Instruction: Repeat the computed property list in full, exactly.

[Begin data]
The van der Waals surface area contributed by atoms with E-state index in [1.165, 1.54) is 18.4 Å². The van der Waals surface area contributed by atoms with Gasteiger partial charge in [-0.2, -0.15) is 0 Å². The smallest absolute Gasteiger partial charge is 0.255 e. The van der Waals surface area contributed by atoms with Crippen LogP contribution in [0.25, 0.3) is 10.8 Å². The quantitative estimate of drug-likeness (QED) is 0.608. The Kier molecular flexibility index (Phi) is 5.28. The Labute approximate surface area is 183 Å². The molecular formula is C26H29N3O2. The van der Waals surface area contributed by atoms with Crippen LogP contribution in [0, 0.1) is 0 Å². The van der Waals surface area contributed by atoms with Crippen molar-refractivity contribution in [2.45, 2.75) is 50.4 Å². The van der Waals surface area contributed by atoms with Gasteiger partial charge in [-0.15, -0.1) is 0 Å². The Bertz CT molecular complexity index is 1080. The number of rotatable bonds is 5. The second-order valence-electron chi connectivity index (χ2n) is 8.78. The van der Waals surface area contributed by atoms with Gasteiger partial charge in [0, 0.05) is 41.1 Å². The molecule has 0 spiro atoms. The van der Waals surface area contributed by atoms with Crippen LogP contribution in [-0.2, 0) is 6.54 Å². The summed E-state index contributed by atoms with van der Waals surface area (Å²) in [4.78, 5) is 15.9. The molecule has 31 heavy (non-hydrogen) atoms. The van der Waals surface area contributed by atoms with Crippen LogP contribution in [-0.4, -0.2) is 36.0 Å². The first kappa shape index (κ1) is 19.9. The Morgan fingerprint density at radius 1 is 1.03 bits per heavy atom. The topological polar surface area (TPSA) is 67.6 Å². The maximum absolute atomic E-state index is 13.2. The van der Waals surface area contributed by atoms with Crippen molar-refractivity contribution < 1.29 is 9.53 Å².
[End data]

The van der Waals surface area contributed by atoms with E-state index in [1.165, 1.54) is 18.4 Å². The van der Waals surface area contributed by atoms with Gasteiger partial charge in [-0.2, -0.15) is 0 Å². The smallest absolute Gasteiger partial charge is 0.255 e. The van der Waals surface area contributed by atoms with Crippen LogP contribution in [0.25, 0.3) is 10.8 Å². The quantitative estimate of drug-likeness (QED) is 0.608. The Kier molecular flexibility index (Phi) is 5.28. The Labute approximate surface area is 183 Å². The molecular formula is C26H29N3O2. The van der Waals surface area contributed by atoms with Crippen LogP contribution in [0, 0.1) is 0 Å². The van der Waals surface area contributed by atoms with Crippen molar-refractivity contribution in [2.45, 2.75) is 50.4 Å². The van der Waals surface area contributed by atoms with Gasteiger partial charge in [-0.15, -0.1) is 0 Å². The Bertz CT molecular complexity index is 1080. The number of rotatable bonds is 5. The second-order valence-electron chi connectivity index (χ2n) is 8.78. The van der Waals surface area contributed by atoms with Gasteiger partial charge in [0, 0.05) is 41.1 Å². The molecule has 0 spiro atoms. The van der Waals surface area contributed by atoms with Crippen LogP contribution in [-0.2, 0) is 6.54 Å². The summed E-state index contributed by atoms with van der Waals surface area (Å²) in [4.78, 5) is 15.9. The molecule has 31 heavy (non-hydrogen) atoms. The van der Waals surface area contributed by atoms with Crippen LogP contribution in [-0.4, -0.2) is 36.0 Å². The first kappa shape index (κ1) is 19.9. The Morgan fingerprint density at radius 1 is 1.03 bits per heavy atom. The topological polar surface area (TPSA) is 67.6 Å². The maximum absolute atomic E-state index is 13.2. The van der Waals surface area contributed by atoms with Crippen molar-refractivity contribution < 1.29 is 9.53 Å².